The Morandi Bridge in Genova collapsed in 2018, about 50 years after it was built. Bridges, roads, and other infrastructure throughout Italy and the United States are in dire need of repair. One bridge that was conceived more than 5 centuries ago does not need maintenance … because it was never built.
Sultan Bayezid II, ruler of the Ottoman Empire from 1481 to 1512, wanted to build a bridge to join the two banks of the Golden Horn, the estuary that divided Istanbul from the town of Galata. As the primary inlet of the Bosphorus in Istanbul, the Golden Horn was a major urban waterway. “Horn” refers to the inlet’s silhouette; “golden” refers either to the historic riches brought into the city through the bustling harbor or, more romantically, to the color of the water at sunset.
For a bridge of avant-garde engineering, the sultan wanted the best designers of the time. During the Renaissance, it was (what is now) Italy, and it was Leonardo da Vinci. The Turks had always maintained good relations with the Genoese because they dealt with them in business. Istanbul and its strait were the link between Europe and Asia, a key passage in the trade routes in what was then the center of the world: the Mediterranean. Leonardo was perhaps in Genoa at the time, or more likely was contacted by traders who operated between the maritime republic and the east.
Leonardo answered the Sultan’s request. But it wasn’t until 1952 that Leonardo’s remarkable letter was discovered in the State Archives at the Topkapi Museum in Istanbul. In it he describes the bridge and includes sketches to represent it. It was unlike anything that had been built at the time: It would have been the world’s longest bridge —280 meters (almost 920 feet); instead of multiple bays, it was a single span. Leonardo assured the sultan in his letter that the bridge would be high enough that ships under full sail could pass under it. However, for an unknown reason, Leonardo’s design was not approved. The sultan also turned to Michelangelo without accepting his ideas either.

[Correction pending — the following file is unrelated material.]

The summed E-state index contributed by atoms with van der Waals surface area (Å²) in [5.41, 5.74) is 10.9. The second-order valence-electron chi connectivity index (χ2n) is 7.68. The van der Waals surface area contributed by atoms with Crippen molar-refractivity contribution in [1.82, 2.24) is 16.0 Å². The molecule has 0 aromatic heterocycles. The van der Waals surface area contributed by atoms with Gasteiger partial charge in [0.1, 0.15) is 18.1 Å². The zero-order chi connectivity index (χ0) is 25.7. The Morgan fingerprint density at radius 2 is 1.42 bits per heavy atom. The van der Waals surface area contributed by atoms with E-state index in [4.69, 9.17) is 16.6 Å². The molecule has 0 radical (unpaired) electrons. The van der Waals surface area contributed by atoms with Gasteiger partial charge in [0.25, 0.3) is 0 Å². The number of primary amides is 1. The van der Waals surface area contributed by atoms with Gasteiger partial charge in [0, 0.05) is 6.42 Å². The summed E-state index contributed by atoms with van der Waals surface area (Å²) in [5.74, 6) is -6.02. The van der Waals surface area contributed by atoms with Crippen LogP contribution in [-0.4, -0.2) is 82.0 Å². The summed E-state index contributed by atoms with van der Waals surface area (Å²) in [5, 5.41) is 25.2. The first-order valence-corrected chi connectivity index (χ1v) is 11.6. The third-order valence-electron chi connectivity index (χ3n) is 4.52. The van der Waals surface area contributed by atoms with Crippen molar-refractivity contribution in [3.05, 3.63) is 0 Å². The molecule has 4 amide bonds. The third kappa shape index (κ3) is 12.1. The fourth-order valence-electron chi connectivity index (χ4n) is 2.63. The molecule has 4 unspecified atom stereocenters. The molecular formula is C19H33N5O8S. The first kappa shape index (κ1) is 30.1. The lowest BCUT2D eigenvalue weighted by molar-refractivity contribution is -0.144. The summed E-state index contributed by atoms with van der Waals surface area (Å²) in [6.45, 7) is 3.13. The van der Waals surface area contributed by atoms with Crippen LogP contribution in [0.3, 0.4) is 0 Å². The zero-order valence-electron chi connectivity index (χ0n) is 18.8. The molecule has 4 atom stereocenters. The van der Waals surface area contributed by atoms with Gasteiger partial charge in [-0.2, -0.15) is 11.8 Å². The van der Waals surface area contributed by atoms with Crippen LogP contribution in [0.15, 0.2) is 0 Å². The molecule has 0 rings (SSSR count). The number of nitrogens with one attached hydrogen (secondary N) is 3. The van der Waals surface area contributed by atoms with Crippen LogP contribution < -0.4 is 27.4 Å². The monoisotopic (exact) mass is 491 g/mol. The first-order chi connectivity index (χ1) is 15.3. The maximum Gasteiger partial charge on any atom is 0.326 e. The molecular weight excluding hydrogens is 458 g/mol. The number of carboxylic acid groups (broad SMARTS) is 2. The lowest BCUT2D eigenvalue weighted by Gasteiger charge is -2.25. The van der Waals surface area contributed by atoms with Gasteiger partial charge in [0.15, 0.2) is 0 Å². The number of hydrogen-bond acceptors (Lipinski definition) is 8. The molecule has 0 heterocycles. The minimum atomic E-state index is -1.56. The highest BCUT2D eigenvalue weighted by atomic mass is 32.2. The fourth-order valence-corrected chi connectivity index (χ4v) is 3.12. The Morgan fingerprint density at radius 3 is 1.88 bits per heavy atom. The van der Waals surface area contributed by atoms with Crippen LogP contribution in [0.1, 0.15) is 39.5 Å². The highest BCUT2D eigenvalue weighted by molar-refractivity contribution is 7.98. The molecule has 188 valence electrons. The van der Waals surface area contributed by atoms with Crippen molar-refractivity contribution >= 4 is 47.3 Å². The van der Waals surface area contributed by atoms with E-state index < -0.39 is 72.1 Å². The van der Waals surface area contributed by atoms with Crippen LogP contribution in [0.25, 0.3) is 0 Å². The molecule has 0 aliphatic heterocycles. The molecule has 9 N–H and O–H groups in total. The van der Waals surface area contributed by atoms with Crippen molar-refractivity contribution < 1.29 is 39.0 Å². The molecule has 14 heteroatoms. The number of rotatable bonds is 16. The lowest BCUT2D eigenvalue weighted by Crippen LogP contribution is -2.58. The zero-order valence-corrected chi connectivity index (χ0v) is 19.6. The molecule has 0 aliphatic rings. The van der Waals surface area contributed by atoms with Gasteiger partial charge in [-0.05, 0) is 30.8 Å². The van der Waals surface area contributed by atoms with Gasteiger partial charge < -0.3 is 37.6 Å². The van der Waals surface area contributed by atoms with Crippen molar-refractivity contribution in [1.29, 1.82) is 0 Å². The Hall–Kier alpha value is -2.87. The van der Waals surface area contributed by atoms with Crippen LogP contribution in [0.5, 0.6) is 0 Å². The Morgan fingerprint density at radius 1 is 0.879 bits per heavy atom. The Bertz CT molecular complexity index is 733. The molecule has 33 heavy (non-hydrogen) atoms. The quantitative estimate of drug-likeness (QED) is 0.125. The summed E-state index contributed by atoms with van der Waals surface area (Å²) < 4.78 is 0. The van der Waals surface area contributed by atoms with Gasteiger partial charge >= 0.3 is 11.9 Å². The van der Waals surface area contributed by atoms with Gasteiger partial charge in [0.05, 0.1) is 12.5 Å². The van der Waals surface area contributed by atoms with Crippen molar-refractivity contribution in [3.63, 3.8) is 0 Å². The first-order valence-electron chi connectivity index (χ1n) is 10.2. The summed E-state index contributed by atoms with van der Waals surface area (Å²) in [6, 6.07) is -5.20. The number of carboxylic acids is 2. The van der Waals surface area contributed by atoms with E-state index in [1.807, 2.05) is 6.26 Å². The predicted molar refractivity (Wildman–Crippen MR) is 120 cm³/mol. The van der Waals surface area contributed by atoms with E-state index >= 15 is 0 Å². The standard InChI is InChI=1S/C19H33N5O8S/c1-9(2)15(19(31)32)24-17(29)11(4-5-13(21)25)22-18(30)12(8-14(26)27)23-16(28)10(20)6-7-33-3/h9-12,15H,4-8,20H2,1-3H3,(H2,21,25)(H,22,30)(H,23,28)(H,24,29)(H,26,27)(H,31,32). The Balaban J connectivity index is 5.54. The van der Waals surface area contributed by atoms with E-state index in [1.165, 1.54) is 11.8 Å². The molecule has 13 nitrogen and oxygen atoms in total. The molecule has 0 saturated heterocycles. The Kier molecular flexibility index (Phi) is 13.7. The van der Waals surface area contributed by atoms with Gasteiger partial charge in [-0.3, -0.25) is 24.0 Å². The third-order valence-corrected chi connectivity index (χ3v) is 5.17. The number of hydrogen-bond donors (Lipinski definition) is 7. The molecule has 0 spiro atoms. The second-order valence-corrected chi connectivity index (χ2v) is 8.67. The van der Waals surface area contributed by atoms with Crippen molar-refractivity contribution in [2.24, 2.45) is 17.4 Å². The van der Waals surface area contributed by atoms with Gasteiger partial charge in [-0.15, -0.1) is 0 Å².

Leonardo’s drawings are currently displayed at the Museo della Scienza e della Tecnologia in Milan. Recently, researchers at the Massachusetts Institute of Technology (MIT) wanted to examine whether Leonardo’s design would have been viable at the time. MIT engineers studied his drawings, the materials he would have had available, and construction conditions in that era. To test the viability of the bridge, they built a scale model, 80 centimeters long, using 3D blocks to assemble it. And they tested the bridge’s stability by simulating earthquake conditions.
The team’s conclusion: “Leonardo knew what he was doing.” They added, “it was incredibly ambitious…it was about 10 times longer than typical bridges of that time.” It was also quite sophisticated geometrically, with more curvature and three-dimensionality than typical arch bridges. To stabilize the bridge against lateral sway and earthquakes, da Vinci designed the supportive abutments at either end to spread outward. Although da Vinci did not specify the materials to be used, wood or brick would not have been practical. Stone would have been the material to use for a bridge of such length, and the stones would have been fitted together without mortar.
The legacy of da Vinci’s project? In 2001, a 100-yard version on Leonardo’s bridge was unveiled at Aas, south of Oslo, in Norway. It is a pedestrian bridge over a motorway and was made of pine, teak and stainless steel. According to the MIT engineers, “What we can learn from Leonardo da Vinci’s design is that the form of a structure is very important for its stability. Not only is Leonardo’s design structurally stable, but the structure is the architecture. It is important to understand this design because it is an example of how engineering and art are not independent from each other.” They added, “We have now proven that his ideas on bridge design were well ahead of his time. It is unlikely that it will ever be built for reasons of cost and practicality, but it could inspire future designers to dream big.”
Other posts on Leonardo da Vinci:
- Leonardo da Vinci: 10 things you may not know, July 2, 2015
- The theft of the Mona Lisa, November 12, 2015
- The Leonardo Series, September 14, 2016
- The 2 Leonardos, September 14, 2017
- Leonardo’s paintings: What’s in a price? March 8, 2018